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INTERVIEW-Outspoken Ugandan feminist puts jail behind her on the campaign trail

Stella Nyanzi celebrates with supporters outside a court in Kampala following her release from prison. Photograph: Luke Dray/Getty Images

A year ago, feminist academic Stella Nyanzi was serving 18 months in jail for cyber-harassment over a provocative Facebook post targeting Uganda’s veteran president, Yoweri Museveni.

Today, as Museveni bids to extend his 34-year rule in a Jan. 14 election, Nyanzi is running for parliament - drawing on her experience as an activist to rally support and spotlight deep gender inequalities in the East African country.

“Women’s rights are important but we can never begin to tackle them if we have a patriarch in power,” Nyanzi, who has a huge social media following due to her bold and often risqué anti-government criticism, told the Thomson Reuters Foundation.

“In a new regime, I might be disappointed. Because I don’t think all the people involved in the liberation struggle are necessarily feminist or interested in women’s rights,” said Nyanzi, 46, whose conviction for cyber-harassment was quashed on appeal in February.

“But I know for certain the solutions are not with the incumbent regime,” she added.

A third of Ugandan women are married before they turn 18 and almost 30% have experienced physical or sexual violence, according to UN Women. They also face barriers to access sexual and reproductive healthcare, and under half use contraceptives.

Addressing a conference in Kenya last year, Museveni pledged commitment to working for gender equality and tackling issues such as child marriage and gender-based violence.

He has enacted policies aimed at boosting women’s opportunities, such as giving female university candidates bonus entry points, but Nyanzi said such measures had mainly benefited women from an urban elite.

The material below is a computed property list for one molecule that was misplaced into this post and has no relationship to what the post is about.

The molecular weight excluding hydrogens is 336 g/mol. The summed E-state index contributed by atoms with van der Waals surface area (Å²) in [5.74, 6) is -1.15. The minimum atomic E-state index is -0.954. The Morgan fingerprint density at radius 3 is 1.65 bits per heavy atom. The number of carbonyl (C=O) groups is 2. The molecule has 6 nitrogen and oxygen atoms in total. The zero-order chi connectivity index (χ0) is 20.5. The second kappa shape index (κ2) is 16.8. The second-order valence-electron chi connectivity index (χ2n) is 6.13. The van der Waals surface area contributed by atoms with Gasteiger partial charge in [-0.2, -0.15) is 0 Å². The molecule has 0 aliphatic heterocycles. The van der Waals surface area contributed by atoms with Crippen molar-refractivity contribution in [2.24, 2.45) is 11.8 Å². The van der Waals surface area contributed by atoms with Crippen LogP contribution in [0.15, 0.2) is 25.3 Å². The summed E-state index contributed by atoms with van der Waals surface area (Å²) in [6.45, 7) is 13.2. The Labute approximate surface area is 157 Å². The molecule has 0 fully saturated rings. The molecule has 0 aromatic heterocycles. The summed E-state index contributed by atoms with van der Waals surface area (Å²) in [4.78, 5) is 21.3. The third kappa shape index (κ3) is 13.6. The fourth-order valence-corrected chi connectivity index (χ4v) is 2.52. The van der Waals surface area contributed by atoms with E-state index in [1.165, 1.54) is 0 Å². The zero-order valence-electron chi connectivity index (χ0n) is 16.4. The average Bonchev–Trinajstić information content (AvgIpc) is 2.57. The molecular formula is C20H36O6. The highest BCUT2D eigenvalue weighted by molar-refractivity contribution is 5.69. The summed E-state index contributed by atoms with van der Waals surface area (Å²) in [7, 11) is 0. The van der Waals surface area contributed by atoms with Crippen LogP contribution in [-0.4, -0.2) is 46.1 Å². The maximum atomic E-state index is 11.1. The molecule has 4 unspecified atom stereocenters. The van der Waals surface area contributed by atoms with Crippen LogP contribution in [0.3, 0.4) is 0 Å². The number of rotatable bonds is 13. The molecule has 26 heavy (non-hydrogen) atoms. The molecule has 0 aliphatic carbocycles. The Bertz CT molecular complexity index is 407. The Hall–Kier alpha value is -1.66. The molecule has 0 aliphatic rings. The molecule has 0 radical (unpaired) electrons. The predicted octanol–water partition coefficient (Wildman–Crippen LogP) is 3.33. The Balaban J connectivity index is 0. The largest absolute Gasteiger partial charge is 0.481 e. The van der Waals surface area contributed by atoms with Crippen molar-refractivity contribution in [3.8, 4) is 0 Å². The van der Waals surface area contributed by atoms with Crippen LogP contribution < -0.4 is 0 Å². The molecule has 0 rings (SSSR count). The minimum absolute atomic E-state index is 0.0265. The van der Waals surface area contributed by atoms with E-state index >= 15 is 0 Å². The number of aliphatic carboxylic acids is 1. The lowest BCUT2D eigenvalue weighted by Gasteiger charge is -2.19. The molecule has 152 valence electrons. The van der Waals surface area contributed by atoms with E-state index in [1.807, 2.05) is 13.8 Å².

Museveni’s senior press secretary, Don Wanyama, accused Nyanzi of telling “lies” about the president’s record on women’s issues but declined to comment further on her remarks.


Campaigning for Uganda’s election has been overshadowed by deadly clashes between police and opposition protesters that erupted last month following the arrest of prominent opposition presidential candidate Bobi Wine.

As protesters blockaded streets and burnt tyres, police and soldiers officers fired teargas, live bullets and water cannons. More than 50 people were killed in the unrest.

As voting draws near, Nyanzi spends her days canvassing support in the busy streets, markets and informal settlements of the capital, Kampala, where she is contesting a parliamentary seat reserved for women candidates.

She described the city as “a beautiful place where women do all sorts of jobs”, but said much needed to change to make it more women-friendly.

Representing the main opposition Forum for Democratic Change party, she pledged to champion women’s needs if elected - from ensuring female street vendors can work without being harassed by police to installing more public toilets suitable for women.

“For men, it is easy to take a leak standing wherever they want in the city. For women, it’s very difficult. The urban planners were not thinking about gender,” said Nyanzi, who is an anthropologist focused on African sexuality and gender issues.

The government’s response to COVID-19 has demonstrated the male-dominated focus of policymakers, she said.

No provisions were made for street children or sex workers under the country’s coronavirus curfew, which runs from 9 p.m. to 6 a.m., leaving them unable to find a safe place to shelter or earn an income, she said.

Army distributions of food aid for poor families were largely given directly to male household members instead of women - resulting in men selling the food for money to buy non-essential items such as alcohol, she said.

“(It was a) very male-driven initiative,” she said. “Nobody was necessarily thinking in terms of gender.”

In the last few weeks of campaigning, Nyanzi said her main focus would be on galvanising opposition support.

“I suggest that we first deal with reclaiming our power back as Ugandans,” she said.

"We must ... re-establish a new order. The feminists can join that new order."

This article was published by the Thomson Reuters Foundation.


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